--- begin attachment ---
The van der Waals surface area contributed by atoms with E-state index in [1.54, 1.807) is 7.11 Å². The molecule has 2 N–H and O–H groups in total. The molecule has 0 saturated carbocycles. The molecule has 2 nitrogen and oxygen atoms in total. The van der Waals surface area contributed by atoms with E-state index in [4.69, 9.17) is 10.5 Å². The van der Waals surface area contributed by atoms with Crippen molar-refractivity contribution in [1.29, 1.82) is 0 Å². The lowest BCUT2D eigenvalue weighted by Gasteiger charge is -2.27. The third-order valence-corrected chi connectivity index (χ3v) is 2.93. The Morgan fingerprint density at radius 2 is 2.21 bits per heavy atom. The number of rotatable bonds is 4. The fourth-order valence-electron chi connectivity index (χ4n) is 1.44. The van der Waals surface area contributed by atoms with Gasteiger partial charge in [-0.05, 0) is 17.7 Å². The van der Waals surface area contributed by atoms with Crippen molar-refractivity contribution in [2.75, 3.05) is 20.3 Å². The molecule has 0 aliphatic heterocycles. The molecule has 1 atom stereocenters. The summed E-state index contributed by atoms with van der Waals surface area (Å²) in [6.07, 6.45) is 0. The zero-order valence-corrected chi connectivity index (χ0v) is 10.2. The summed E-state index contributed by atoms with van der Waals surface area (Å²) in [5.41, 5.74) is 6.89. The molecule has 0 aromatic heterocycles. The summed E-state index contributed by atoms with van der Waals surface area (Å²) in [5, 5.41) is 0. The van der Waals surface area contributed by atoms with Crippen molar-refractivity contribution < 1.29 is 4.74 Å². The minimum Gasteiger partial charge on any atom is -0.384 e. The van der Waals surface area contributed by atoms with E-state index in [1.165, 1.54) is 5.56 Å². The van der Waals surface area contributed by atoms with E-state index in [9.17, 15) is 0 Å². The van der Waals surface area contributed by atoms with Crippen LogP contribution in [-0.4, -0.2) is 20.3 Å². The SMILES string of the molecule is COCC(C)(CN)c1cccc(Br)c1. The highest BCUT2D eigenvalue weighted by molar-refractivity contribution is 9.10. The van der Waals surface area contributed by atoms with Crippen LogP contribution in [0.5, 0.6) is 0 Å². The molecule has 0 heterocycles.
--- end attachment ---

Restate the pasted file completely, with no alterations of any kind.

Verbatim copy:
The van der Waals surface area contributed by atoms with E-state index in [1.54, 1.807) is 7.11 Å². The molecule has 2 N–H and O–H groups in total. The molecule has 0 saturated carbocycles. The molecule has 2 nitrogen and oxygen atoms in total. The van der Waals surface area contributed by atoms with E-state index in [4.69, 9.17) is 10.5 Å². The van der Waals surface area contributed by atoms with Crippen molar-refractivity contribution in [1.29, 1.82) is 0 Å². The lowest BCUT2D eigenvalue weighted by Gasteiger charge is -2.27. The third-order valence-corrected chi connectivity index (χ3v) is 2.93. The Morgan fingerprint density at radius 2 is 2.21 bits per heavy atom. The number of rotatable bonds is 4. The fourth-order valence-electron chi connectivity index (χ4n) is 1.44. The van der Waals surface area contributed by atoms with Gasteiger partial charge in [-0.05, 0) is 17.7 Å². The van der Waals surface area contributed by atoms with Crippen molar-refractivity contribution in [2.75, 3.05) is 20.3 Å². The molecule has 0 aliphatic heterocycles. The molecule has 1 atom stereocenters. The summed E-state index contributed by atoms with van der Waals surface area (Å²) in [6.07, 6.45) is 0. The zero-order valence-corrected chi connectivity index (χ0v) is 10.2. The summed E-state index contributed by atoms with van der Waals surface area (Å²) in [5.41, 5.74) is 6.89. The molecule has 0 aromatic heterocycles. The summed E-state index contributed by atoms with van der Waals surface area (Å²) in [5, 5.41) is 0. The van der Waals surface area contributed by atoms with Crippen molar-refractivity contribution < 1.29 is 4.74 Å². The minimum Gasteiger partial charge on any atom is -0.384 e. The van der Waals surface area contributed by atoms with E-state index in [1.165, 1.54) is 5.56 Å². The van der Waals surface area contributed by atoms with E-state index in [9.17, 15) is 0 Å². The van der Waals surface area contributed by atoms with Crippen LogP contribution in [-0.4, -0.2) is 20.3 Å². The SMILES string of the molecule is COCC(C)(CN)c1cccc(Br)c1. The highest BCUT2D eigenvalue weighted by molar-refractivity contribution is 9.10. The van der Waals surface area contributed by atoms with Crippen LogP contribution in [0.5, 0.6) is 0 Å². The molecule has 0 heterocycles.